02/04/2013 04:35 pm ET Updated Apr 06, 2013

How to Raise Mindful Children in a Digital World

In a previous post, I asked the question: "Is technology making your children mindless instead of mindful?" I think it's safe to say that it is incredibly difficult for children to be mindful, present and calm in our culture that is now dominated by the constant flow of information.

Yet, if you want your children to be truly happy, you must give them opportunities to experience mindfulness. In this crazy new world of technology, what a wonderful lifelong gift you give your children when you help them to, paraphrasing a well-known adage from the 1960s counterculture movement, "turn off and tune in." You do this by creating regular opportunities for your children to disconnect from technology.

You can start by looking at your children's lives and seeing all the times when they're "mindless," meaning they're being overwhelmed by information, distracted and drawn outside of themselves. You will likely find that this state of mind dominates their daily lives.

Next, look for times in your children's days in which they have opportunities to be mindful, but aren't. Examples include when they're doing their homework, at meals, out for a walk, exercising or just having family time.

Then, work with your children to help them create situations in which they can be mindful. You might not even want to use the word "mindful," as it carries connotations that might make it unattractive to your children. Instead, you can talk to them about being present, focused or fully engaged in whatever they're doing, and describe the many benefits it has to offer. For example, you can ask your children not to multitask while they're doing homework (after explaining how multitasking is both ineffective and inefficient for studying). You can also have a rule of no media, answering phone calls or responding to text messages at the dinner table.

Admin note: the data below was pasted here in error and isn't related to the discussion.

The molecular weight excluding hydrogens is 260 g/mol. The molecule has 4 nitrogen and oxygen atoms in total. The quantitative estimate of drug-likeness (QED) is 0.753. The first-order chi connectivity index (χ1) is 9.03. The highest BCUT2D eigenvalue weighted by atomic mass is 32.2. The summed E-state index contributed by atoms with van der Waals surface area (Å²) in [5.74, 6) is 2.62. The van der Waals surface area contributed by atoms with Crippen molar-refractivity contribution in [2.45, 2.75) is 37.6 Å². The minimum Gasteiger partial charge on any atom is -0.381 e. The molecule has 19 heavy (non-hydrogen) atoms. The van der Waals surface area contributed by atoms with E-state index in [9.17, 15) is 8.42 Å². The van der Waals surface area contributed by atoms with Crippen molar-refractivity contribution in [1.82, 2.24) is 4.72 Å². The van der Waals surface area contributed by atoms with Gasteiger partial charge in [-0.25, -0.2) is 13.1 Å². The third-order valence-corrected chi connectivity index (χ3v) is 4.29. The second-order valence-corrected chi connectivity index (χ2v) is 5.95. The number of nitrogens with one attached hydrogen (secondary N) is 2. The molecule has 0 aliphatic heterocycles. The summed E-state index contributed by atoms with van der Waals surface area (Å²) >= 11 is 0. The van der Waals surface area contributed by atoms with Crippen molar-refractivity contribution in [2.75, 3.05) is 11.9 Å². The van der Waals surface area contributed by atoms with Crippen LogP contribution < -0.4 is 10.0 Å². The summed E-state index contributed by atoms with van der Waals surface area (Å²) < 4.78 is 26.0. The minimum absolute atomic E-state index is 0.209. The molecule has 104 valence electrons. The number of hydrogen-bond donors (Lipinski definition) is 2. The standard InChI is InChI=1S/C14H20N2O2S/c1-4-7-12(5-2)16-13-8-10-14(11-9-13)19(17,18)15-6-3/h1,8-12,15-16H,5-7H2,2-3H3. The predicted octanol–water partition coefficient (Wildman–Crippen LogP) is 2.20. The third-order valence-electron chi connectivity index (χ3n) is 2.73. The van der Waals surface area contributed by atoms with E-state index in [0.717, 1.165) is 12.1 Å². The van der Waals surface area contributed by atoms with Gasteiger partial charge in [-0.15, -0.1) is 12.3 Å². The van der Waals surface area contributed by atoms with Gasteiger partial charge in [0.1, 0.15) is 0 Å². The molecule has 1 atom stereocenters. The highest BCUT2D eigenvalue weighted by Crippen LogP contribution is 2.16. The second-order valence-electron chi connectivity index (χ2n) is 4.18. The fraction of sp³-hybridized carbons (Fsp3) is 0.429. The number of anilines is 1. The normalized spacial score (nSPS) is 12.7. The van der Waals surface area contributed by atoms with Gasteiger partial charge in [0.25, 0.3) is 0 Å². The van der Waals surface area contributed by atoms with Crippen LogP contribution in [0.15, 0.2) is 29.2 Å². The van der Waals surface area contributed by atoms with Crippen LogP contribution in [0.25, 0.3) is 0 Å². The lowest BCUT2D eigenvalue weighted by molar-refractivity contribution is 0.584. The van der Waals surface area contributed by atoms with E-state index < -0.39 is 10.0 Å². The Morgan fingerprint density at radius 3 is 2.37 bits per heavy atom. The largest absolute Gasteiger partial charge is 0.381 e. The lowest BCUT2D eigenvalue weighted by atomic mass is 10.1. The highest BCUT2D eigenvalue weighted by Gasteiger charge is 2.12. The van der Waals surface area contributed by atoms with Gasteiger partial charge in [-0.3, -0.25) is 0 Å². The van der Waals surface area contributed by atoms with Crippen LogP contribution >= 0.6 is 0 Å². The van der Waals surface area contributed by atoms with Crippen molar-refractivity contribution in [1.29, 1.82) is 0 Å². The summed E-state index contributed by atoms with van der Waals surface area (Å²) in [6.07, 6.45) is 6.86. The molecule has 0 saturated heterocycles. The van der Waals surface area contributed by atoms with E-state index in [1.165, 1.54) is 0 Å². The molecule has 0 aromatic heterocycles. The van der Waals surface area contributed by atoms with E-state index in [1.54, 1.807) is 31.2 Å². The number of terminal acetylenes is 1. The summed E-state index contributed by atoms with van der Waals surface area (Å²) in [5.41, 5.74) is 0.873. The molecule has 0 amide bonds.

Finally, you can create family opportunities that allow for and reinforce the value of mindfulness including having no-technology days on weekends, organizing deeply engaging events, such as camping trips or reading uninterrupted with your children. You also want to role model mindfulness by practicing it in your own life, so you can apply the same exercises that I just described to yourself. Taking active steps to create mindfulness in the lives of your entire family is a win-win-win situation. Your children learn to be in the moment and are, as a result, more successful and happier. When you are more mindful yourself, you will be a better person, spouse and parent. Lastly, your family will be less stressed, more harmonious and more fully engaged in being a family.